The school dropout who became one of the world’s wealthiest men, India’s Gautam Adani, suffered a surprise loss when his flagship firm canceled a blockbuster share sale in response to an assault by a small US investment firm over his business practices.
The decision was made after Adani’s enterprises lost about $86 billion on the stock market as investors fled the tycoon’s conglomerate of ports, coal mining, food industries, airports, and, most recently, media.
On Tuesday, January 31, the Adani Group looked to have repelled the onslaught by the New York-based short seller Hindenburg and rallied investors behind the $2.5 billion share offering of Adani Enterprises, its main company.
But Adani was unable to halt the market sell-off, and Adani Enterprises, the crown jewel, lost more than a quarter of its value, burdening investors who participated in his offering with enormous paper losses.
It was a rare defeat for a man who, in recent years, had appeared unstoppable.
Adani, from Gujarat in western India, began his career as a commodities trader and built his empire from scratch. India’s Prime Minister Narendra Modi is from the same state as his opponents, who have long scrutinized their ties.
Forbes ranked Adani as the third wealthiest person in the world with a net worth of $127 billion, behind only Bernard Arnault and Elon Musk. On Thursday, February 2, he had fallen to sixteenth place as his firms’ market losses reached $100 billion.
He is married to the dentist Priti Adani and has two sons, Karan and Jeet, who are also active in the company’s operations.
Despite his wealth, the 60-year-old from a middle-class textile family was far less well-known than other billionaires in a country where many people inherit their fortunes.
According to a person with direct knowledge of his business dealings, he has a “very hands-on” business approach.
As Adani’s empire grew, the stock prices of his seven publicly traded companies soared, in some cases by more than 1,500% over the past three years due to aggressive expansion. He refuted claims made by Modi’s opponents that he benefitted from their tight relations.
The $220 billion Adani Group empire has attracted foreign investment in recent years – for instance, France’s TotalEnergies partnered with Adani last year to create the world’s largest green hydrogen ecosystem.
Adani has recently adopted a proactive approach to his public image by conducting interviews with local and international media.
Adani appeared on a popular Hindi television show called People’s Court last month, sitting in a mock witness box and answering questions about his conglomerate with an unusual level of scrutiny.
He described himself as a “shy individual” and attributed his rising popularity in part to the political attacks he has endured.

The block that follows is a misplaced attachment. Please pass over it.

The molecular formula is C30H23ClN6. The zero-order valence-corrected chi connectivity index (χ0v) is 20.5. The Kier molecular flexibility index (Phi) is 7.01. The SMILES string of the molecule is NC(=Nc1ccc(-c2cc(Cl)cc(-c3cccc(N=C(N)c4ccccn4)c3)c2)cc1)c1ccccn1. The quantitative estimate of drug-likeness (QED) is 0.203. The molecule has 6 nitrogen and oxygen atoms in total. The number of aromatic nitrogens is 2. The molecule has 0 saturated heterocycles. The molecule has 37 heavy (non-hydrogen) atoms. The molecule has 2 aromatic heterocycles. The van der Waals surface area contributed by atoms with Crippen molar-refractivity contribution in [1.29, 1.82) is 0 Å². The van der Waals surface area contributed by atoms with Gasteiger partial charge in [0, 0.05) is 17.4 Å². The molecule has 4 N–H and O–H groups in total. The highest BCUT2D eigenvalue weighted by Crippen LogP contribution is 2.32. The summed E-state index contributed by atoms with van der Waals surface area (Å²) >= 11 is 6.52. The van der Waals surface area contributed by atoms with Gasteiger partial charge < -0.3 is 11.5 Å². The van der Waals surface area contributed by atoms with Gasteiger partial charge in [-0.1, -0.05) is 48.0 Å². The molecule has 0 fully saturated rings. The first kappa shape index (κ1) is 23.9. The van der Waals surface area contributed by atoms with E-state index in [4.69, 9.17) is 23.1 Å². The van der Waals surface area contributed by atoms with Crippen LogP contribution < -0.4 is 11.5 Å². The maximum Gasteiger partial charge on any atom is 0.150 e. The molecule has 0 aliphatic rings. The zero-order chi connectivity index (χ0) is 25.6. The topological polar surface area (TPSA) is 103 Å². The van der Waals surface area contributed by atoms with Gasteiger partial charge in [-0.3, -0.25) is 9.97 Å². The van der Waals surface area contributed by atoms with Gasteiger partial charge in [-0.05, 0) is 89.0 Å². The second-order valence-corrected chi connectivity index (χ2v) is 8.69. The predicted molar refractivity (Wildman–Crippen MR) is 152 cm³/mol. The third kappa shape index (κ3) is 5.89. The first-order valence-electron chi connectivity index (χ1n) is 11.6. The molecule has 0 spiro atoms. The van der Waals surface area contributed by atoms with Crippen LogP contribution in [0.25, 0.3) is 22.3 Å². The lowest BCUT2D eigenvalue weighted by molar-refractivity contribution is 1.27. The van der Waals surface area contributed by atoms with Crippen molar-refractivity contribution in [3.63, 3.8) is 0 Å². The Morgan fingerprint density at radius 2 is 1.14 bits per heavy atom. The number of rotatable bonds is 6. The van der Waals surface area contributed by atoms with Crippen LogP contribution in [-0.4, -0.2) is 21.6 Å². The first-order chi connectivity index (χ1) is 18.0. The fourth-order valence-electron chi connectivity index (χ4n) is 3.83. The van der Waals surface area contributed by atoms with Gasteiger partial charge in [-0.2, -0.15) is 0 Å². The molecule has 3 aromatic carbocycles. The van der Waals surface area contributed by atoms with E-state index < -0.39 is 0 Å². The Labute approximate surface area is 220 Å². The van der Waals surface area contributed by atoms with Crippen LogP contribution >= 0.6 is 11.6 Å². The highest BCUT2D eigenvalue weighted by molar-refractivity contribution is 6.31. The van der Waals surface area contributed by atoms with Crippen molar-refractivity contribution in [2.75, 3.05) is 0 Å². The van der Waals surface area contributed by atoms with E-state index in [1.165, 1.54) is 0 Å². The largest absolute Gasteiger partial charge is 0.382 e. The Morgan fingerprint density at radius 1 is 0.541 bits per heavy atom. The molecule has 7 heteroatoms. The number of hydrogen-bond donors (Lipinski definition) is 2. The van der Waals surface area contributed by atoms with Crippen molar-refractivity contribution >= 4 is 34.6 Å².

The Modi administration has denied allegations that it favors Adani.
The Adani Group responded to a scathing attack by Hindenburg over its use of offshore entities in tax havens and its debt levels – estimated by Jefferies to be $23.34 billion – with a 413-page defense.
The report is a “calculated attack” on India and its institutions, according to the statement. A top official compared the decline of the company’s shares to a colonial-era bloodbath, stating that investors were behaving similarly to Indian troops who, on instructions from British overlords, opened fire on fellow people.
Later, numerous Indians expressed their support for the persecuted businessman via social media. On Twitter, #IndiaStandsWithAdani was among the top trending topics.
This week, as market losses increased, Adani appeared unperturbed. He arrived in Israel to assume formal control of the Haifa port he had acquired in partnership with a local company. At the same event as Israeli Prime Minister Benjamin Netanyahu, he promised additional investments in Israel.
Adani is not unfamiliar with controversies. Most recently, he sued the state government and fishermen leaders for months of protest against the construction of a $900 million port in Kerala, southern India. And in Australia, environmental groups have campaigned for years against Adani’s Carmichael coal mine project in Queensland due to worries over carbon emissions and the Great Barrier Reef.
Following market volatility, Adani stated on February 1 that his company felt it was not “morally correct” to proceed with the share sale. However, he stated in a statement to the exchange that the firm was financially solid and that the withdrawal of the share offering would have no effect on its future plans.